The trial of three jailed Al Jazeera English journalists, falsely accused of providing a platform to an outlawed group, has been adjourned until April 22.
The prosecution produced on Thursday video material that it claimed supports the case against the Al Jazeera team – Peter Greste, Mohamed Fahmy, and Baher Mohamed – who appeared in court for a fifth time in the 103 days spent an Egyptian jail.
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The court screened Greste’s reports from Kenya and content from Sky News Arabia’s coverage of Egypt. The judge ordered a special panel to review the videos presented into evidence by the prosecution.
Defence lawyers told the court that the reports had nothing to do with the case.
The three men are charged with spreading false news and aiding the blacklisted Muslim Brotherhood of deposed Egyptian President Mohamed Morsi, who was overthrown by the army in July.
Al Jazeera strongly rejects the charges and demands for the immediate release of its staff.
A fourth Al Jazeera journalist, Abdullah al-Shami, has been held in Egypt for more than six months and has been on hunger strike since January 23. His detention was extended for an additional 45 days on March 13.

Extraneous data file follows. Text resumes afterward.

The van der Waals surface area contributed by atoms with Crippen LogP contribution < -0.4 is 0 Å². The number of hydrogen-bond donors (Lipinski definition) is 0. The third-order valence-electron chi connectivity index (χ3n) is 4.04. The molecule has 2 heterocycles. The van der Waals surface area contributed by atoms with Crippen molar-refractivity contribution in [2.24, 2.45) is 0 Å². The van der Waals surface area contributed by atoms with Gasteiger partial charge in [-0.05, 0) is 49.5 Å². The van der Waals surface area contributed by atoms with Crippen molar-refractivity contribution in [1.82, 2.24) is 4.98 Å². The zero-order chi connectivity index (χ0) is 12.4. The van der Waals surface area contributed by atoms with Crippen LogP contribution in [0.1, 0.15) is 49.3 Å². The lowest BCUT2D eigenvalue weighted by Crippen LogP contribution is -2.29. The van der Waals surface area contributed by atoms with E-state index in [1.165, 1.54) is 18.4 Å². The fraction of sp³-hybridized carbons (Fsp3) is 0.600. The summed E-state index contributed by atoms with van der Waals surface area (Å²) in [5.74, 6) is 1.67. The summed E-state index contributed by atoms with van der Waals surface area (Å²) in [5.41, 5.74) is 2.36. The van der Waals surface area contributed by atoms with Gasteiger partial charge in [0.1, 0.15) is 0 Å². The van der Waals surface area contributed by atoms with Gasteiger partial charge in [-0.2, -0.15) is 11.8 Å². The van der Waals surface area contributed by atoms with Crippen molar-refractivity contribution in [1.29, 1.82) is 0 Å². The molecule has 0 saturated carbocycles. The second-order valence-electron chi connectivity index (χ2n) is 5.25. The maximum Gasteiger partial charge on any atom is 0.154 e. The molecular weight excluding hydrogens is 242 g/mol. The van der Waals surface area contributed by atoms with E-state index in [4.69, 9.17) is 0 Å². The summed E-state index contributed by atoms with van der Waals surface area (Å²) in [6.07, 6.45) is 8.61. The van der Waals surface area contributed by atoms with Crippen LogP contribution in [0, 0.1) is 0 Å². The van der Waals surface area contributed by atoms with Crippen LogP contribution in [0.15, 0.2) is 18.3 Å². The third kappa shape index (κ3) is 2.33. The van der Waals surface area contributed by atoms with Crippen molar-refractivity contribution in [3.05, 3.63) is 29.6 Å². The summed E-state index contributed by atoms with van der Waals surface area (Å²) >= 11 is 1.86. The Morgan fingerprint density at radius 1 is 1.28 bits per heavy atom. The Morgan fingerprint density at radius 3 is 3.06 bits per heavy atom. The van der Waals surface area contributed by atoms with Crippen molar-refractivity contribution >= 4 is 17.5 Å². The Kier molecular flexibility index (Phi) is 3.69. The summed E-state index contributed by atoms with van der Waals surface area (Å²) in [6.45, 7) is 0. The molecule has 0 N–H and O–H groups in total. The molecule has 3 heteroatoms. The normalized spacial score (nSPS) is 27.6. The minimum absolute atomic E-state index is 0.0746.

Another Al Jazeera journalist, Mohamed Badr, was arrested on July 15 and released on February 5, when he was acquitted of a series of charges including being involved in the protests in Cairo’s Ramses Square.
Rights group Amnesty International said in a statement on Wednesday that the three journalists were “prisoners of conscience” and called for their immediate and unconditional release.
“What the Egyptian authorities are doing is vindicative persecution of journalists for merely doing their jobs,” the statement said.
On Monday, which marked 100 days since their arrest, the network urged the international community to support its call for their release by sending their own personal messages on social media using the campaign hashtag, #FreeAJStaff .
The US, UK and EU have all called for the release of Al Jazeera’s staff imprisoned in Egypt.